But the Democrats do not want to take that chance.

Some, like Van Hollen, even think that if Republicans try to block a measure to re-lock the door against foreign corporations playing in American politics, “it could become a public issue” in the fall campaign.

— David Broder is a columnist for Washington Post Writers Group.


Brent Garner 8 years, 3 months ago

What seems to be overlooked in this entire issue is that the group who brought the original lawsuit is not a big money corporation as being described but a citizen group. The issue this group was after was an exemption by the FEC for their movie "Hillary". This morphed into a free speech issue which centered around the question do campaign donations or dollars spent advocating in politics constitute free speech. The problem for the lefties is that there is a generally held belief that the ability to spend your dollars in support of a particular political position is seen as the equivalent of political speech which is fully protected by the Constitution. And, for those who are screaming about massive corporate donations coming to candidates, please note that direct contributions are still banned. Foreign corporate donations are still banned. What has been set free is that individuals organized as corporations can run ads advocating political positions as long as they do not coordinate directly with any particular candidate and as long as there is not some quid pro quo.

just_another_bozo_on_this_bus 8 years, 3 months ago

What's really required is relatively simple, if not easy-- Amend the constitution to declare an obvious bit of fiction for what it is. We need an amendment acknowledging that corporations are not persons.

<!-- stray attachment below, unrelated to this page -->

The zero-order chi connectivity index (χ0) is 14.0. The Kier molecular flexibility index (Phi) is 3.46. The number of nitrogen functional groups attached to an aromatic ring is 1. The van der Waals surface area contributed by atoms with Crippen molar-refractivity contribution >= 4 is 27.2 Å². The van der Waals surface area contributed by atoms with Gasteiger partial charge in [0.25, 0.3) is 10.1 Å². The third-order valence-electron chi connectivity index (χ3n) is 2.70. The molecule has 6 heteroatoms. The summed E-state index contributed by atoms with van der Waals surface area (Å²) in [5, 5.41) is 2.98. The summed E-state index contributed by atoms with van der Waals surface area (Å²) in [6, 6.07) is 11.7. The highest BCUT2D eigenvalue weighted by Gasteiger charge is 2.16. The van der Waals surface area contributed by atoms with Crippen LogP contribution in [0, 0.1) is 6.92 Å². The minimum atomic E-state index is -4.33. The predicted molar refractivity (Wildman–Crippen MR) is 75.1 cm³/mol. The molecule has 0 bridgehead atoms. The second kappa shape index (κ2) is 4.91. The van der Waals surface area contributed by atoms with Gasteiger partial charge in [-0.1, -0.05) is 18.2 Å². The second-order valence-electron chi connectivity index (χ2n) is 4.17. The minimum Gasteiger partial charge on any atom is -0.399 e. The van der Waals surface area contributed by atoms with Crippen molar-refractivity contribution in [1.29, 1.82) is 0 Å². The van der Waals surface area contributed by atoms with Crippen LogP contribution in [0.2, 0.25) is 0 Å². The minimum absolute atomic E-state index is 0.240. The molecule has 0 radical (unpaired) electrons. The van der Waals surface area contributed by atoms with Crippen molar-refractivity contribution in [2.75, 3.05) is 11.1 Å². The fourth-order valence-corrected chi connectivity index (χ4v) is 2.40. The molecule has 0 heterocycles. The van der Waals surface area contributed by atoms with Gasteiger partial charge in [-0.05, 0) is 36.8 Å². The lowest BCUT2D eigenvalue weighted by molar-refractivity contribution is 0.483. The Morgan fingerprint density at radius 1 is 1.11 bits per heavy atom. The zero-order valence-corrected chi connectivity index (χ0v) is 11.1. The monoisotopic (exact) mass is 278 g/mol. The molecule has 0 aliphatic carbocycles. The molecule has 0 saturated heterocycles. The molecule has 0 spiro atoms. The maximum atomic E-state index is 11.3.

As long so-called conservatives now on the court can rule with impunity based on the inane notion that an abstract creation of the state is a "person," there is almost no limit to the further idiocy that can flow from this Alice-In-Wonderland notion.

KS 8 years, 3 months ago

I watched that segment. He didn't look down at the Supremes and make that statement. He looked out and above them He can't look folks directly in the eye and lie. That is why he uses a teleprompter. BTW, corporations enjoy all the rights of individuals except one. That being the right to vote and that may have now changed. A corporation can own property, enter into contracts, borrow and/or loan money, be sued, be fined, they can live and die, etc. The list goes on and on. They are now being given the right to free speech. About time.

Flap Doodle 8 years, 3 months ago

Should all candidates disable common security measures on their websites to allow untraceable cash donations as Dear Leader did?

just_another_bozo_on_this_bus 8 years, 3 months ago

"That being the right to vote and that may have now changed."

In which case, I'll incorporate my cat. She's been denied her full rights for too long.

just_another_bozo_on_this_bus 8 years, 3 months ago

And when will corporations be allowed to marry? Adopt children? Can they enroll in school? What would the residency requirements be?

Satirical 8 years, 3 months ago

Bozo… “We need an amendment acknowledging that corporations are not persons.”

Before corporations were considered “persons,” common law didn’t allow them to be sued. So what you are proposing is to make corporations immune from lawsuits. Talk about conservative…

georgiahawk 8 years, 3 months ago

Righties, don't be fooled, you can find yourself on the wrong end of the stick just the same as the lefties can. I don't understand why actual people would be willing to delute their power for the corporations (not people). What is so hard to understand about the simple concept; of the people, by the people and for the people.

jafs 8 years, 3 months ago


One doesn't need to give corporations all of the same rights as individuals simply to ensure that they can be held accountable by lawsuits.

sfjayhawk 8 years, 3 months ago

How does anyone - regardless of political affiliation - think that corporations = person? This ruling will take things from bad to worse. Shame on the supreme court.

Satirical 8 years, 3 months ago